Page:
ICS 180A, Spring 1997:
Strategy and board game programming

Lecture notes for April 1, 1997
A brief history of computer game programs

Sources: most of the earlier stuff comes from papers in the books "Computer Chess Compendium" and "Computer Games" (both Springer-Verlag), consisting of reprints of many original papers including Shannon's. Some of the recent material on Deep Blue is reworded from material on IBM's web site. Other sources include web sites linked to by this page.


Claude E. Shannon writes the first article on computer chess: "Programming a computer for playing chess", Philosophical Magazine 41:256-275. He writes "Although perhaps of no practical importance, the question is of theoretical interest, and it is hoped that a satisfactory solution of this problem will act as a wedge in attacking other problems of a similar nature and of greater significance". Modern chess programs still follow the lines laid out by Shannon.

Shannon notes the theoretical existence of a perfect solution to chess and the practical impossibility of finding it. He describes two general strategies, both based an a heuristic "evaluation function" for guessing whether a position is in favor of one person or the other:

Shannon Type A - expand all sequences of possible moves out to a fixed "horizon" (number of levels), combine the evaluations of these sequences in a simple tree computation ("minimax"), use the combined evaluation to choose the best move.

Shannon Type B - only perform selective expansion of certain lines, using knowledge to prune uninteresting branches. For example, Turing's 1951 program only expanded lines involving captures.

Shannon thought that type B was clearly better but debate still continues today (you can find proponents of both sides on rec.games.chess.computer). Shannon's evaluation combines terms for material (P=1, N=B=3, R=5, Q=9) and positional advantages, similar to modern evaluation functions.


Alan Turing describes and hand-simulates a computer chess program of type B. Play best described as "aimless"; loses to weak player.


Type A program (for simplified 6x6 chess variant) implemented on MANIAC-1 (11Khz, 600 words of mem) computer at Los Alamos. Does 4-ply search in 12 min. Beats weak players.


Type B program implemented on IBM 704 (42Khz, 7K words). Does full chess 4-ply in 8 min. Passable amateur.


Newell, Simon and Shaw introduce alpha-beta pruning, a general game-search technique which effectively doubles the length of move sequences one can examine.


Arthur Samuel begins experimenting with automatic learning techniques to improve the play of a checkers program.


Alan Kotok's B.S. thesis project from M.I.T., a program called MacHack for IBM 7090 computers, examines 1100 positions/minute.


Greenblatt chess program (MacHack 6) on DEC PDP-6 (200Khz) evaluates about 10 positions/second. It competes in 4 amateur chess tournaments, wins 3 games, draws 3, loses 12.


Zobrist writes the first Go program. It plays like a complete beginner.


The "Technology" chess program wins 10 pts out of 26 in six tournaments. Is this the first chess program written in a high-level prgramming language? It runs on a PDP-10 (1Mhz), and examines 120 positions/second.


Until this point, most or all chess programs have been of type B. Programmers Slate and Atkin, revising their overly complicated chess program in preparation for the 1973 Computer Chess Championships, return to a type A search routine. Their program Chess 4.0 wins, and other programmers start to switch from type B to type A. On a CDC 6400 a later version (Chess 4.5) processes from 270 to 600 positions/second.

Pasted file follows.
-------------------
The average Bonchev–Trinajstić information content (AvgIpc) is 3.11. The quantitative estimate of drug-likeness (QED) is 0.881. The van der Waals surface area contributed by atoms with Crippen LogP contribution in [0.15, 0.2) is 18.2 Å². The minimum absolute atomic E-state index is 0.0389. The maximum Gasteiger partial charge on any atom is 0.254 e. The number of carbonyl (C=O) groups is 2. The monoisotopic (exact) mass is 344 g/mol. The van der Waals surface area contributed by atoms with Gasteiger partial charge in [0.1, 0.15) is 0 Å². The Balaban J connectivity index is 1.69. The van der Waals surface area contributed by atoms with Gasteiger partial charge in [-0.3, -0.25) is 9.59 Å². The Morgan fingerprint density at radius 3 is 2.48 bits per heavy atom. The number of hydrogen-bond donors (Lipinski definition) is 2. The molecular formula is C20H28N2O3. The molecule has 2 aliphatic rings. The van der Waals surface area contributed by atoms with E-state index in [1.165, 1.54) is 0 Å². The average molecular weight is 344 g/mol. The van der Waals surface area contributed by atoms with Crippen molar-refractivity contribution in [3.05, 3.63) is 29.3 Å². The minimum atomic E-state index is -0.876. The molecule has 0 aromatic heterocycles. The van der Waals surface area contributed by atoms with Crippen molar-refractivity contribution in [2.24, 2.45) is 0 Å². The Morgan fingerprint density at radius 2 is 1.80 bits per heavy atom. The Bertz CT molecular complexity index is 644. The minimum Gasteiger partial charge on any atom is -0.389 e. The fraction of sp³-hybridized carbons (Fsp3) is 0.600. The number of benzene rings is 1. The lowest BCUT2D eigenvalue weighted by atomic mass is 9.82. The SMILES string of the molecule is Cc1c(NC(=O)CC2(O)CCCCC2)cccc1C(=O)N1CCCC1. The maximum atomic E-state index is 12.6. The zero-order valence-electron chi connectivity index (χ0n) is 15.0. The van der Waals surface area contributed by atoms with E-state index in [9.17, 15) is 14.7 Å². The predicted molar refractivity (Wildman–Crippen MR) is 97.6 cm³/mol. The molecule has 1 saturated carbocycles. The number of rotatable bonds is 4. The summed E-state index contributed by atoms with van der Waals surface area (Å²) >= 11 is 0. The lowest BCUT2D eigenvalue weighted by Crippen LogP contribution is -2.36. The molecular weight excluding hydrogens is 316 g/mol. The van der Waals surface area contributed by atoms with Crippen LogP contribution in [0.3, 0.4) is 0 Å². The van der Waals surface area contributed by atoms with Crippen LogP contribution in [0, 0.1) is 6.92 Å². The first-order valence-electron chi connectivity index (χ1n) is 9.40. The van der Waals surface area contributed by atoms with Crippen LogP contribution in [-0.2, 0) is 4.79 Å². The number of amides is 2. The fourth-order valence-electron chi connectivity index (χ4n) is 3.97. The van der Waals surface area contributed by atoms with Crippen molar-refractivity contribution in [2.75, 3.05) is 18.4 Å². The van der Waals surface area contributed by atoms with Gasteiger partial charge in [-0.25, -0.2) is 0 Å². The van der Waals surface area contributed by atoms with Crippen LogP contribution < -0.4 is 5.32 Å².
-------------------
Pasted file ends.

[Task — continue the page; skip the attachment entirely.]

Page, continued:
Robert Hyatt begins developing Cray Blitz, for a long time the fastest program and from 1983-1989 the world computer chess champion. As of 1983 it was searching 40-50K positions/second, only a little slower than current programs on fast pentiums. Hyatt is still very active today in computer chess with his free program Crafty.


Belle, first special-purpose chess hardware, built by Condon & Thompson at Bell Labs.

Chess 4.6 beats a grandmaster (Stean) at speed chess.


BKG, written by Hans Berliner, beats the world backgammon champion in a match.


IAGO plays Othello at world-championship level (according to then-human champion Jonathan Cerf) but does not actually play against championship-level human competition.


Deep Thought, predecessor of Deep Blue, created by a team of Carnegie-Mellon U. graduate students. The basic version of Deep Thought's chess engine contained 250 chips and two processors on a single circuit board and was capable of analyzing 750,000 positions per second or 10 half moves ahead. That same year Deep Thought became the first computer to defeat a Grandmaster in a tournament (Bent Larsen, who had at one time been a contender for world champion, being defeated by Bobby Fischer in a preliminary championship round).


An experimental six-processor version of Deep Thought, searching more than two million positions/second, played a two-game exhibition match against Gary Kasparov, the reigning world champion, and was beaten.


Chinook checkers program loses a match to the human world champion, Marion Tinsley, 4-2 (with 33 draws).


Deep Thought defeated Judit Polgar, at the time the youngest Grandmaster in history and still the strongest female player in the world (ranked in the top 20 grandmasters), in another two-game exhibition match.


Tinsley forfeits match to Chinook due to illness. Chinook becomes world checkers champion.


IBM's new chess machine Deep Blue (a 32-processor parallel computer with 256 VLSI chess engines searching 2-400M moves/second) beats reigning world champion Gary Kasparov in the first game of a six-game match, but loses the match.


Kasparov - Deep Blue rematch to be held this quarter.

David Eppstein, Dept. Information & Computer Science, UC Irvine, .